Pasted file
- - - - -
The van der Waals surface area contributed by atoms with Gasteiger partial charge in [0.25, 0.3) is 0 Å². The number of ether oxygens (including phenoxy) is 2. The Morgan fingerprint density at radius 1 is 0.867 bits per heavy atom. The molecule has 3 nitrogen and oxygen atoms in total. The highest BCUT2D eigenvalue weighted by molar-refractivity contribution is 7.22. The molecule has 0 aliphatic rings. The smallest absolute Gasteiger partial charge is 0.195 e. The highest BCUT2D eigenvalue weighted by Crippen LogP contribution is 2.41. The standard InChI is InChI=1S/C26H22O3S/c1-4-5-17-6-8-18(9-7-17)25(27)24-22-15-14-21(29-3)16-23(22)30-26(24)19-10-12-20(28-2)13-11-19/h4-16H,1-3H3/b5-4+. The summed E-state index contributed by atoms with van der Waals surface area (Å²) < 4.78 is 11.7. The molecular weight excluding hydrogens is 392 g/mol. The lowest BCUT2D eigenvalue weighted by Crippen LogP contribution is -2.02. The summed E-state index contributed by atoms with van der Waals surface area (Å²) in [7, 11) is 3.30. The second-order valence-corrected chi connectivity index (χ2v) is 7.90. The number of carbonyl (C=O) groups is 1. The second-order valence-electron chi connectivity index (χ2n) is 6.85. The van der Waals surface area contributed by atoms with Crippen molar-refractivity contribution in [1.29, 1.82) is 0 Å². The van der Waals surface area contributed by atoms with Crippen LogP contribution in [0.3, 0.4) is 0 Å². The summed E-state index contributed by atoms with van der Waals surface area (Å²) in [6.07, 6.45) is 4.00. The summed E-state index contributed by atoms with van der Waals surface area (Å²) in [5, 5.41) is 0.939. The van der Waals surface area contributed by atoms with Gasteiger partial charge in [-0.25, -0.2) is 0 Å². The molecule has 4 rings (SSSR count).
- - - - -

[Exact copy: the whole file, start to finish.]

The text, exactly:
The van der Waals surface area contributed by atoms with Gasteiger partial charge in [0.25, 0.3) is 0 Å². The number of ether oxygens (including phenoxy) is 2. The Morgan fingerprint density at radius 1 is 0.867 bits per heavy atom. The molecule has 3 nitrogen and oxygen atoms in total. The highest BCUT2D eigenvalue weighted by molar-refractivity contribution is 7.22. The molecule has 0 aliphatic rings. The smallest absolute Gasteiger partial charge is 0.195 e. The highest BCUT2D eigenvalue weighted by Crippen LogP contribution is 2.41. The standard InChI is InChI=1S/C26H22O3S/c1-4-5-17-6-8-18(9-7-17)25(27)24-22-15-14-21(29-3)16-23(22)30-26(24)19-10-12-20(28-2)13-11-19/h4-16H,1-3H3/b5-4+. The summed E-state index contributed by atoms with van der Waals surface area (Å²) < 4.78 is 11.7. The molecular weight excluding hydrogens is 392 g/mol. The lowest BCUT2D eigenvalue weighted by Crippen LogP contribution is -2.02. The summed E-state index contributed by atoms with van der Waals surface area (Å²) in [7, 11) is 3.30. The second-order valence-corrected chi connectivity index (χ2v) is 7.90. The number of carbonyl (C=O) groups is 1. The second-order valence-electron chi connectivity index (χ2n) is 6.85. The van der Waals surface area contributed by atoms with Crippen molar-refractivity contribution in [1.29, 1.82) is 0 Å². The van der Waals surface area contributed by atoms with Crippen LogP contribution in [0.3, 0.4) is 0 Å². The summed E-state index contributed by atoms with van der Waals surface area (Å²) in [6.07, 6.45) is 4.00. The summed E-state index contributed by atoms with van der Waals surface area (Å²) in [5, 5.41) is 0.939. The van der Waals surface area contributed by atoms with Gasteiger partial charge in [-0.25, -0.2) is 0 Å². The molecule has 4 rings (SSSR count).